The number of honey producing colonies in the state, at 53,000, up 11,000 from 2021. This number does not include producers with fewer than five colonies or producers who did not harvest honey. Yield per colony in Wisconsinaveraged 55 lbs. , compared to 47 pounds per colony in 2021.

Wisconsin ranked 11th nationally in honey production, up from 17th place in 2021.


Calif. braces for potential crop losses from flooding

California farmers are facing another round of flooding, with fields still bearing fresh scars from January’s flood event. An area known for the production of fresh berries, as well as leafy greens, is bracing for the worst, and officials expect the March flooding to spread over more acres than January, Farm Journal reported.

The losses were pegged at $330 million, and that was at a time when the majority of the spring crops hadn’t been planted yet.


AFBF signs Right to Repair MOU with Case IH, New Holland

The American Farm Bureau Federation and CNH Industrial brands, Case IH and New Holland, signed a memorandum of understanding that provides farmers and ranchers the right to repair their own farm equipment. The MOU follows a similar agreement AFBF entered into with John Deere earlier this year.  

The MOU sets a framework for farmers and independent repair facilities in all 50 U.S. states and Puerto Rico to access CNH Industrial brand manuals, tools, product guides and information to self-diagnose and self-repair machines, as well as support from CNH Industrial brands to directly purchase diagnostic tools and order products and parts.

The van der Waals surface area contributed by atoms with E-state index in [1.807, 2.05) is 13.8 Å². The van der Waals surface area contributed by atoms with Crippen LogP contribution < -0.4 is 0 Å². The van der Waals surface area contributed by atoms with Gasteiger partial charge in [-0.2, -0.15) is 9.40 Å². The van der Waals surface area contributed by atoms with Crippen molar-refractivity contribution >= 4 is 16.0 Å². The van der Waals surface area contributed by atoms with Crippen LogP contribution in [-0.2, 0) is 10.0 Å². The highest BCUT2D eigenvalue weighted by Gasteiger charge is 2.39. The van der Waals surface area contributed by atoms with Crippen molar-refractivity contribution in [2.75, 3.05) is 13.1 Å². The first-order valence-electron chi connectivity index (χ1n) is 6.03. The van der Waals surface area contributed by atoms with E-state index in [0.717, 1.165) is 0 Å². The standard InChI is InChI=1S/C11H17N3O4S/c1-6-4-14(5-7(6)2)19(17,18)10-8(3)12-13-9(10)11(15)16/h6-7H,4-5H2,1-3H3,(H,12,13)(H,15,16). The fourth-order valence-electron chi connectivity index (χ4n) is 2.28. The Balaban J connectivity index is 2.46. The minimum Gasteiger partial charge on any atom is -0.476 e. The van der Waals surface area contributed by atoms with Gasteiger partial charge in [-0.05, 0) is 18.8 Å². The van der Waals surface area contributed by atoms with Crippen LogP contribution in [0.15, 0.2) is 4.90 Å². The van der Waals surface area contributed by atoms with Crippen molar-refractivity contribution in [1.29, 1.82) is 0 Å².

CNH Industrial and AFBF will meet semiannually to review the agreement and address ongoing concerns.


Ukraine grain output could fall by 20% compared to 2022

Challenges facing farmers could slash Ukraine’s grain output to 47 million tons, about half its pre-war level, the International Grains Council forecasts. Bloomberg reported that the drop will contribute to the smallest global stockpiles in nearly a decade, heightening the need for big crops elsewhere to maintain the retreat in world food prices.”

Hazy prospects for the Black Sea crop-export deal renewed over the weekend add to uncertainty about how much will eventually cross borders. Russia said it has only agreed to extend the pact through mid-May, ahead of 2023 harvests.


Almond hull feed trial to reduce methane emissions in dairy cows

Olam Food Ingredients will soon start a trial that will see almond hulls and shells repurposed into a nutritious feed source for dairy cows in New Zealand. Using this by-product of almond processing has the potential to help reduce both methane emissions and input costs on farms, according to Dairy Global.

According to Paul Johnson, general manager of milk supply for OFI New Zealand, almond hulls are a proven source of nutrition for dairy cows. The feed will be supplemented with Agolin Ruminant, which has the potential benefit of reducing methane emissions and increasing the feed conversion rate, which in turn will support milk yields.